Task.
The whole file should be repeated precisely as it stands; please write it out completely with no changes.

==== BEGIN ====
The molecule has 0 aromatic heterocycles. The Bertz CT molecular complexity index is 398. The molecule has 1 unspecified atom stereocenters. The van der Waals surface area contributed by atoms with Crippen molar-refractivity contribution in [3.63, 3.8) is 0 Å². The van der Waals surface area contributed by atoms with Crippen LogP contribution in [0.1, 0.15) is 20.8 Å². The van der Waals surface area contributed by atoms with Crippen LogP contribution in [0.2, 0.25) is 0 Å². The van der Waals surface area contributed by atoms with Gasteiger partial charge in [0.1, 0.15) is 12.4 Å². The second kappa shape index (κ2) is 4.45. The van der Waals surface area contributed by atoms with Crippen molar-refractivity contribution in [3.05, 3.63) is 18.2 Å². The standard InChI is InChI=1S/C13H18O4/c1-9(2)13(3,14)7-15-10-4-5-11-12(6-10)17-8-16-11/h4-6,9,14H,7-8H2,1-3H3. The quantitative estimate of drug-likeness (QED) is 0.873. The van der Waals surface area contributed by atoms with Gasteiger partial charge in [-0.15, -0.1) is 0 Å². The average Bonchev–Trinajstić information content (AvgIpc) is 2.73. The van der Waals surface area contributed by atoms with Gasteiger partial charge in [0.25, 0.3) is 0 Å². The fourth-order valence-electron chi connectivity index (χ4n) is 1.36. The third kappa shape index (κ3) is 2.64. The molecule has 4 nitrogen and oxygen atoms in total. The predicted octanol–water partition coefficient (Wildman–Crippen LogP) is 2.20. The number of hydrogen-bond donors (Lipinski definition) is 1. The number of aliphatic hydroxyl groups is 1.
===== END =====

The molecule has 0 aromatic heterocycles. The Bertz CT molecular complexity index is 398. The molecule has 1 unspecified atom stereocenters. The van der Waals surface area contributed by atoms with Crippen molar-refractivity contribution in [3.63, 3.8) is 0 Å². The van der Waals surface area contributed by atoms with Crippen LogP contribution in [0.1, 0.15) is 20.8 Å². The van der Waals surface area contributed by atoms with Crippen LogP contribution in [0.2, 0.25) is 0 Å². The van der Waals surface area contributed by atoms with Gasteiger partial charge in [0.1, 0.15) is 12.4 Å². The second kappa shape index (κ2) is 4.45. The van der Waals surface area contributed by atoms with Crippen molar-refractivity contribution in [3.05, 3.63) is 18.2 Å². The standard InChI is InChI=1S/C13H18O4/c1-9(2)13(3,14)7-15-10-4-5-11-12(6-10)17-8-16-11/h4-6,9,14H,7-8H2,1-3H3. The quantitative estimate of drug-likeness (QED) is 0.873. The van der Waals surface area contributed by atoms with Gasteiger partial charge in [-0.15, -0.1) is 0 Å². The average Bonchev–Trinajstić information content (AvgIpc) is 2.73. The van der Waals surface area contributed by atoms with Gasteiger partial charge in [0.25, 0.3) is 0 Å². The fourth-order valence-electron chi connectivity index (χ4n) is 1.36. The third kappa shape index (κ3) is 2.64. The molecule has 4 nitrogen and oxygen atoms in total. The predicted octanol–water partition coefficient (Wildman–Crippen LogP) is 2.20. The number of hydrogen-bond donors (Lipinski definition) is 1. The number of aliphatic hydroxyl groups is 1.